As investigations into the cause of the suspicious crash of a Russian jet in Egypt last weekend continue, the tragedy is already having a profound impact on the country's tourism industry as well as diplomatic relations.
Britain is also becoming increasingly embroiled in a diplomatic crisis with Russia, which criticized the country's decision to suspend flights to the Sharm el-Sheikh holiday resort and accused it of not sharing intelligence on the crash.
However, on Friday, President Vladimir Putin changed his tune and suspended all Russian flights to Egypt following advice from Russian security services.
Relations with Egypt are also frosty; U.K. Prime Minister David Cameron's decision to halt flights, leaving thousands of tourists stranded, has angered the country.
We take a closer look at the fallout from the disaster.
Egypt has long been a popular holiday destination, in particular for Brits. Egypt was a British colony until the 1950s and diplomatic ties have traditionally been good of late, borne out in the strong British visitor numbers to Egypt and foreign investment in the country.
But the tourism industry is looking increasingly beleaguered as concerns over security and safety mount following the crash.
The economic and political upheavals brought about by the country's popular uprising sparked by the Arab Spring in 2011 already dented its popularity as a holiday destination.
Over 900,000 of U.K. tourists holiday in Sharm el-Sheikh each year. The U.K. Foreign and Commonwealth office warns travellers on its website that there is a "high threat" of terrorism in the country, although the Red Sea Resort is usually trouble free, it says. It is however advising against all but essential travel by air to or from Sharm el Sheikh following the crash.
Airlines from other European countries such as Germany and the Netherlands also temporarily halted flights to Sharm el-Sheikh, further damaging the resort's reputation.
Tourism accounts for 5.6 percent of Egypt's gross domestic product, according to figures from the World Travel and Tourism Council . The industry also supported 11.5 percent of total employment in the country with around 2.8 million jobs reliant directly and indirectly on tourism.
An Egyptian affiliate of the "Islamic State" terrorist group, which controls swathes of Iraq and Syria, has already said it carried out the atrocity, although this was dismissed by the Egyptian authorities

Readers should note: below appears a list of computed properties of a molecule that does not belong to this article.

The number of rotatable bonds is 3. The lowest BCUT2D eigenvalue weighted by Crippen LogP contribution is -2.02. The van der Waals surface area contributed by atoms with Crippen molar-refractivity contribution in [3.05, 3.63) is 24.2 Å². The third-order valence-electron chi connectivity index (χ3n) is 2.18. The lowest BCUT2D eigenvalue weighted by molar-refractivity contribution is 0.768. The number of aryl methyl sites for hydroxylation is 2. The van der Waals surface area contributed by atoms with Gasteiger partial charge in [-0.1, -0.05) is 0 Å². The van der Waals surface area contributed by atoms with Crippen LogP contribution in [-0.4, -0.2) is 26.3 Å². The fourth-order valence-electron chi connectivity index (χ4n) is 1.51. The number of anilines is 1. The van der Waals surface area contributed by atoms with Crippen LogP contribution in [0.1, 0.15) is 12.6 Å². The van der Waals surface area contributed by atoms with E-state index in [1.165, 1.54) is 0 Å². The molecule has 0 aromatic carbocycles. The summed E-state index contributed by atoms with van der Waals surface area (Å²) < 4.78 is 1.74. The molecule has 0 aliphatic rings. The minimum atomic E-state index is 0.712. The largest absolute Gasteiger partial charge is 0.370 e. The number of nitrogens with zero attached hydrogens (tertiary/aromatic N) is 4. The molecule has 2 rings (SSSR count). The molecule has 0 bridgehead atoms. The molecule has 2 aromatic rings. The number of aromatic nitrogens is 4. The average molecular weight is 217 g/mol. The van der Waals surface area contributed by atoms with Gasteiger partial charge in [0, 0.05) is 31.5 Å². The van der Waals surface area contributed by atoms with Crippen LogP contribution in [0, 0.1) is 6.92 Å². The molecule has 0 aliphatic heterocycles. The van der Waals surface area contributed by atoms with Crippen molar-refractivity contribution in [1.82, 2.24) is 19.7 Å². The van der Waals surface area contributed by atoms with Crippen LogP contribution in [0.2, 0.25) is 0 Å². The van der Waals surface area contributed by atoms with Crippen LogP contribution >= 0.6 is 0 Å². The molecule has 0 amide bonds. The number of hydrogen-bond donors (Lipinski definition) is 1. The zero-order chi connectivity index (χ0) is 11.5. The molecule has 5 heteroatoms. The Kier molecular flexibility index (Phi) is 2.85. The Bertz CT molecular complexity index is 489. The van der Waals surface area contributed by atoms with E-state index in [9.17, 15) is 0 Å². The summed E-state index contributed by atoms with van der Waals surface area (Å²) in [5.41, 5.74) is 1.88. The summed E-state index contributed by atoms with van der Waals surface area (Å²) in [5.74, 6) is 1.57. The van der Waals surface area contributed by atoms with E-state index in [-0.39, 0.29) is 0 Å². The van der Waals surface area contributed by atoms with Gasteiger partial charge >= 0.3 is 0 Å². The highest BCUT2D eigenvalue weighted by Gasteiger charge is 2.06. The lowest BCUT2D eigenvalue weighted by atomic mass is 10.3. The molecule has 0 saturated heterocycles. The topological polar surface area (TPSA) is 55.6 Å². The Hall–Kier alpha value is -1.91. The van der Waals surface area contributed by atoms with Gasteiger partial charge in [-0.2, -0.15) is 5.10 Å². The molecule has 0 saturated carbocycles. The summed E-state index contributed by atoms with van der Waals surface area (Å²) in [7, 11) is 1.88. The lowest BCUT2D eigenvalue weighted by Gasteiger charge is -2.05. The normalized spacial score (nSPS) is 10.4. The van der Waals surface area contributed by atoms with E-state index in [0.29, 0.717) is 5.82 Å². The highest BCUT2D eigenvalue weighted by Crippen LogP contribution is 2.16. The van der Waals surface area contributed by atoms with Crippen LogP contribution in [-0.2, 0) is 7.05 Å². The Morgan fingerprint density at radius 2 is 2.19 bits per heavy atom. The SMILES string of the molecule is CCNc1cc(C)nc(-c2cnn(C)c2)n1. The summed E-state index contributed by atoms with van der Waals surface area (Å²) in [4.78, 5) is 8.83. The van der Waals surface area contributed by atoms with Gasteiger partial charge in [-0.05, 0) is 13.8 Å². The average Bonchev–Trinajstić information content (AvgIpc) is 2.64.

The crash could prompt Russia to alter its strategy in its intervention in the Syrian conflict to target Islamic State forces more directly.
Alexander Kliment, director of Eurasia & Emerging Market Strategy at Eurasia Group, said that "perceptions of a terrorist connection will have minimal effect on Russia's involvement in Syria."
"But a second, thornier question is whether evidence of ISIS involvement specifically would push Putin to reorient Russia's involvement to concentrate more directly on weakening the Islamic State," he said.
"Until now, Russian forces have shied away from direct confrontation with ISIS… (But) if ISIS manages to carry out more attacks on Russians or Russian interests, Putin could be pushed into a more confrontational, and risky, stance towards the Islamic State."
While Russian President Vladimir Putin's popularity rating appears to be made of Teflon, with nothing sticking to his reputation despite his government's international isolation as a result of sanctions, some analyst believe that the Russia plane crash could have repercussions back home.
Otilia Dhand, vice president of risk consultancy Teneo Intelligence, said it could be worse for Russia if the plane had come down to a mechanical fault, rather than a terrorist attack.
"While we do not know what the exact causes of the crash were, it is pointless to speculate on the policy implications could be -- It might well turn out that it was a mechanical failure and that could have policy implications inside Russia that are maybe more serious than if it was a bomb. We've just seen the collapse of the government in Romania over corruption allegations," she said.
That said, Russians remain overwhelmingly in support of Putin following the the annexation of Crimea and role in the pro-Russian uprising in east Ukraine.
More involvement (and possible ground troops) abroad in Syria, however, could have ramifications for a nation that still bears the scars from a disastrous invasion of Afghanistan in 1979 and the ten-year war that followed in which almost 15,000 Russian soldiers died and thousands more were wounded. Put
A diplomatic row has broken out between the U.K. and Egypt over suspension of flights, while the U.K.'s relations with Russia have also cooled significantly.
The Russian foreign ministry said it was shocked the U.K. had not shared intelligence it had unearthed with respect to the crash. Meanwhile a visit to London by Abdel-Fattah al-Sisi on Thursday, Egypt's authoritarian president, could not have come at a worse time.